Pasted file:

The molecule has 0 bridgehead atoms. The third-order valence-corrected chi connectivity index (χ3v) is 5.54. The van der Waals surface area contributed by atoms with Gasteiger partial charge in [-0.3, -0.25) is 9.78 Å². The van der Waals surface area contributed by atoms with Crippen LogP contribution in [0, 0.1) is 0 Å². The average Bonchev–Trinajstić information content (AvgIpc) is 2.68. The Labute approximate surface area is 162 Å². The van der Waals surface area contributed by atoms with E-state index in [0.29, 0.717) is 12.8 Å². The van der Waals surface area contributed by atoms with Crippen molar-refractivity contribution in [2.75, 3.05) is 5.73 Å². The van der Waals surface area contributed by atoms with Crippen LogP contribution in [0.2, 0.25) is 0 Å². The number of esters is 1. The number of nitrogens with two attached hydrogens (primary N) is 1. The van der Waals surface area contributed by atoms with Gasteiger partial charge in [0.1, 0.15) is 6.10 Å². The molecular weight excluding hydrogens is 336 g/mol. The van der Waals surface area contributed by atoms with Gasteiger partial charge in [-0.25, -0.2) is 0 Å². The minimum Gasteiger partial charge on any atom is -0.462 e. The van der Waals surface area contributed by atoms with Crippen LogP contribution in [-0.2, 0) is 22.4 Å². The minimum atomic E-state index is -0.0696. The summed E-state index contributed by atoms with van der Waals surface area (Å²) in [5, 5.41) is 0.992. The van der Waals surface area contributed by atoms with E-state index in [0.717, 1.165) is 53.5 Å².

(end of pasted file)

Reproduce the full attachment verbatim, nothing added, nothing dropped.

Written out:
The molecule has 0 bridgehead atoms. The third-order valence-corrected chi connectivity index (χ3v) is 5.54. The van der Waals surface area contributed by atoms with Gasteiger partial charge in [-0.3, -0.25) is 9.78 Å². The van der Waals surface area contributed by atoms with Crippen LogP contribution in [0, 0.1) is 0 Å². The average Bonchev–Trinajstić information content (AvgIpc) is 2.68. The Labute approximate surface area is 162 Å². The van der Waals surface area contributed by atoms with E-state index in [0.29, 0.717) is 12.8 Å². The van der Waals surface area contributed by atoms with Crippen molar-refractivity contribution in [2.75, 3.05) is 5.73 Å². The van der Waals surface area contributed by atoms with Crippen LogP contribution in [0.2, 0.25) is 0 Å². The number of esters is 1. The number of nitrogens with two attached hydrogens (primary N) is 1. The van der Waals surface area contributed by atoms with Gasteiger partial charge in [0.1, 0.15) is 6.10 Å². The molecular weight excluding hydrogens is 336 g/mol. The van der Waals surface area contributed by atoms with Gasteiger partial charge in [-0.25, -0.2) is 0 Å². The minimum Gasteiger partial charge on any atom is -0.462 e. The van der Waals surface area contributed by atoms with Crippen LogP contribution in [-0.2, 0) is 22.4 Å². The minimum atomic E-state index is -0.0696. The summed E-state index contributed by atoms with van der Waals surface area (Å²) in [5, 5.41) is 0.992. The van der Waals surface area contributed by atoms with E-state index in [0.717, 1.165) is 53.5 Å².